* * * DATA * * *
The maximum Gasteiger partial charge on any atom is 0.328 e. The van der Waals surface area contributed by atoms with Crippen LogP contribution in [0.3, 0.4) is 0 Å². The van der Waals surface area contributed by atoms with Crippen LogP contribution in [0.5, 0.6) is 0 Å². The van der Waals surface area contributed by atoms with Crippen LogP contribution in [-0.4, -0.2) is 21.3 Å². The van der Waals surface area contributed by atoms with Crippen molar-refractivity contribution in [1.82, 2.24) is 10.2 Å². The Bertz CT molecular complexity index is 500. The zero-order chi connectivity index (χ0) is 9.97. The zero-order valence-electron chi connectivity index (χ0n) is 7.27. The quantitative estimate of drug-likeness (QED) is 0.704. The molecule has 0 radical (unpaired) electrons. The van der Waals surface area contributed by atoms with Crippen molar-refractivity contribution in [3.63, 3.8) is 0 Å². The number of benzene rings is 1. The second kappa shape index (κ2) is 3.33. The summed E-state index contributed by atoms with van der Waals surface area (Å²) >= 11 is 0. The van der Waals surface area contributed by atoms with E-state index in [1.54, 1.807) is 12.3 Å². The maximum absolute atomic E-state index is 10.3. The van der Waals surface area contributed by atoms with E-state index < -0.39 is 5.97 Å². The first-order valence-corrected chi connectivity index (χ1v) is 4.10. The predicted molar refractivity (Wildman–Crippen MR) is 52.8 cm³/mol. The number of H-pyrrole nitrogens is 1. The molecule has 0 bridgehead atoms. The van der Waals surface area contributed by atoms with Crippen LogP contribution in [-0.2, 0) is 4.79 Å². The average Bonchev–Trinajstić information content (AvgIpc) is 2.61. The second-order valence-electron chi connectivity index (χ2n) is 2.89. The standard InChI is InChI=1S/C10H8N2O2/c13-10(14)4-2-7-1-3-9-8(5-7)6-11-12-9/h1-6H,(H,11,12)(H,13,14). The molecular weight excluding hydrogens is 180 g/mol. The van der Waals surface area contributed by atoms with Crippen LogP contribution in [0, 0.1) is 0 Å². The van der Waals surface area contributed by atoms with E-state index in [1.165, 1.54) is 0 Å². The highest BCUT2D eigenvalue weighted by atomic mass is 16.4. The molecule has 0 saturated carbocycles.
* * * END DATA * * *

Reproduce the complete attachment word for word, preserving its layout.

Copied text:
The maximum Gasteiger partial charge on any atom is 0.328 e. The van der Waals surface area contributed by atoms with Crippen LogP contribution in [0.3, 0.4) is 0 Å². The van der Waals surface area contributed by atoms with Crippen LogP contribution in [0.5, 0.6) is 0 Å². The van der Waals surface area contributed by atoms with Crippen LogP contribution in [-0.4, -0.2) is 21.3 Å². The van der Waals surface area contributed by atoms with Crippen molar-refractivity contribution in [1.82, 2.24) is 10.2 Å². The Bertz CT molecular complexity index is 500. The zero-order chi connectivity index (χ0) is 9.97. The zero-order valence-electron chi connectivity index (χ0n) is 7.27. The quantitative estimate of drug-likeness (QED) is 0.704. The molecule has 0 radical (unpaired) electrons. The van der Waals surface area contributed by atoms with Crippen molar-refractivity contribution in [3.63, 3.8) is 0 Å². The number of benzene rings is 1. The second kappa shape index (κ2) is 3.33. The summed E-state index contributed by atoms with van der Waals surface area (Å²) >= 11 is 0. The van der Waals surface area contributed by atoms with E-state index in [1.54, 1.807) is 12.3 Å². The maximum absolute atomic E-state index is 10.3. The van der Waals surface area contributed by atoms with E-state index < -0.39 is 5.97 Å². The first-order valence-corrected chi connectivity index (χ1v) is 4.10. The predicted molar refractivity (Wildman–Crippen MR) is 52.8 cm³/mol. The number of H-pyrrole nitrogens is 1. The molecule has 0 bridgehead atoms. The van der Waals surface area contributed by atoms with Crippen LogP contribution in [-0.2, 0) is 4.79 Å². The average Bonchev–Trinajstić information content (AvgIpc) is 2.61. The second-order valence-electron chi connectivity index (χ2n) is 2.89. The standard InChI is InChI=1S/C10H8N2O2/c13-10(14)4-2-7-1-3-9-8(5-7)6-11-12-9/h1-6H,(H,11,12)(H,13,14). The molecular weight excluding hydrogens is 180 g/mol. The van der Waals surface area contributed by atoms with Crippen LogP contribution in [0, 0.1) is 0 Å². The van der Waals surface area contributed by atoms with E-state index in [1.165, 1.54) is 0 Å². The highest BCUT2D eigenvalue weighted by atomic mass is 16.4. The molecule has 0 saturated carbocycles.